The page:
Photo courtesy of Reme

IV therapy has proliferated in Santa Monica in the past five as they became trendy with celebrities throughout Los Angeles. Now, a downtown startup is dispatching the therapy to customers’ homes via an app.

REME, which offers on-demand IV therapy, massages and stretches in Southern California and the Bay Area, is capitalizing on the local wellness trend. The therapy started in Las Vegas in 2012 as a hangover cure and has since spread across the country. Still popular as a remedy for a heavy night of drinking, clients now ask for a variety of vitamin blends to reduce stress, fight colds and flus and relieve chronic pain.

REME also sends out massage and stretch therapists, which managing director Moaz Hamid said are popular with runners looking to lower the risk of injury and activate their muscles. The company sponsored the Malibu Half-Marathon & 5K Run/Walk earlier this month, but said it’s not just athletes who are using the app.

“A lot of our customers are engineers working longer hours and drinking a lot of coffee, tea and soft drinks, and IV therapy helps them rehydrate and focus,” he said. “The harder your work is mentally, like coding or accounting, the more IV therapy could help you restore and get back to work.”

Hamid said massages are also in demand with office workers.

“A massage helps relieve body stress, pain, anxiety and depression,” he said. “Going back to work after that feels incredible.”

Online, the app’s users praise its lower prices on massages compared to traditional massage parlors and the consistent quality of its masseuses. The IV therapy it offers is a little more controversial, particularly with doctors, many of whom say the treatment is ineffective and potentially dangerous when done incorrectly. Some say people only feel better after an IV drip because of the placebo effect.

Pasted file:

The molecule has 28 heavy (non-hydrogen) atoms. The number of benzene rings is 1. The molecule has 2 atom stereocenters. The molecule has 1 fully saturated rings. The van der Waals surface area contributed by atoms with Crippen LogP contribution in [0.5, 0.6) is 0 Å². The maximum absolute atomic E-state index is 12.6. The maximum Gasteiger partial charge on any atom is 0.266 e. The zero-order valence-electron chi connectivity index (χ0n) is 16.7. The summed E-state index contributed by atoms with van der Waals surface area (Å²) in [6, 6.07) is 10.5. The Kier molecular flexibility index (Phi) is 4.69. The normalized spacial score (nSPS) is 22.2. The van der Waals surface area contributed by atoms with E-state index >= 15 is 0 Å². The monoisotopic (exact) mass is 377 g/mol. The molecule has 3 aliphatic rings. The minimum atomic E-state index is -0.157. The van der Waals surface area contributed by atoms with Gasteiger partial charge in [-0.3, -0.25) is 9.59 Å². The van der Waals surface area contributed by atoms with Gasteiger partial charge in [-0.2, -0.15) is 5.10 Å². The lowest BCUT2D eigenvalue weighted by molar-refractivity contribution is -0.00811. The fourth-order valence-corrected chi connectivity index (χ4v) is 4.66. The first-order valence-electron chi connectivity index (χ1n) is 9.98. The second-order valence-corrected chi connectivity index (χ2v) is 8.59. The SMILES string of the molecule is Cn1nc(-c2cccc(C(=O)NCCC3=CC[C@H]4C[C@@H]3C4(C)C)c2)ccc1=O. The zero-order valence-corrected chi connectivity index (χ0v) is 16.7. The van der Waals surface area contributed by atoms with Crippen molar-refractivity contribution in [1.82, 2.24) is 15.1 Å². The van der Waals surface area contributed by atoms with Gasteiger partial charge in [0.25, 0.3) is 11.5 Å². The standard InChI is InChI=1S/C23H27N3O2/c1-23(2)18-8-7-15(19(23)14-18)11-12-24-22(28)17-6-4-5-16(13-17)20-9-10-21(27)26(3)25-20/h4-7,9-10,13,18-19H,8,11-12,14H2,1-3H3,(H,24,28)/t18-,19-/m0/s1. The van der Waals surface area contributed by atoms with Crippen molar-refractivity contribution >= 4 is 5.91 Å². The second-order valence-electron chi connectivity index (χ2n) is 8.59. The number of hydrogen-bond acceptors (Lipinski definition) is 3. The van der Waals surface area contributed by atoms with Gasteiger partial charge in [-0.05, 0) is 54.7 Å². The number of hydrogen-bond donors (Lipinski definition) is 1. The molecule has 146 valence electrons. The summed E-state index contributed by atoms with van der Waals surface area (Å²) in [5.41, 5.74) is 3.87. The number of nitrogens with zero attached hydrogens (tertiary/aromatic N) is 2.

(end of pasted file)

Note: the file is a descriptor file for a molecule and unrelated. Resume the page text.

Anesthesiologist Brett Florie, who operates the Hydration Room on Montana Avenue, maintains the therapy is an effective treatment for migraines, Crohn’s Disease and the flu because of the vitamins it provides. He’s skeptical of the recent popularity of mobile services like REME, however.

The level of salt in IVs can be harmful to people with heart disease or high blood pressure, improperly inserted catheters can expose patients to infection or cause strokes and infusing vitamins too quickly can cause heart failure, kidney damage or swelling of the brain, doctors say, although such harmful side effects are rare.

Florie says brick-and-mortar IV clinics ask customers about their medical history to determine if they are at risk of any side effects and train nurses to handle issues, such as allergies, that may arise.

However, Hamid said REME uses a medical company to provide the IV therapy, and a doctor or nurse practitioner calls users to ask about their medical history after they order an IV drip through the app. Once the nurse arrives at a user’s location, he or she asks additional medical questions and performs a physical checkup on the user before hooking up the IV.

If there are any unforeseen issues, the nurse can take out the IV and do additional testing or call an ambulance if required, Hamid said.

“It’s not done by inexperienced people,” he said. “It’s similar to going to the doctor.”

As REME expands across California during the next year and prepares for a national expansion, the company plans to market the app as a way to fit self-care into a busy lifestyle.

“Between work and family and traffic, you end up not having time for yourself at all,” Hamid said. “It’s very important for us to be in (users’) daily lives without taking up too much of their time.”

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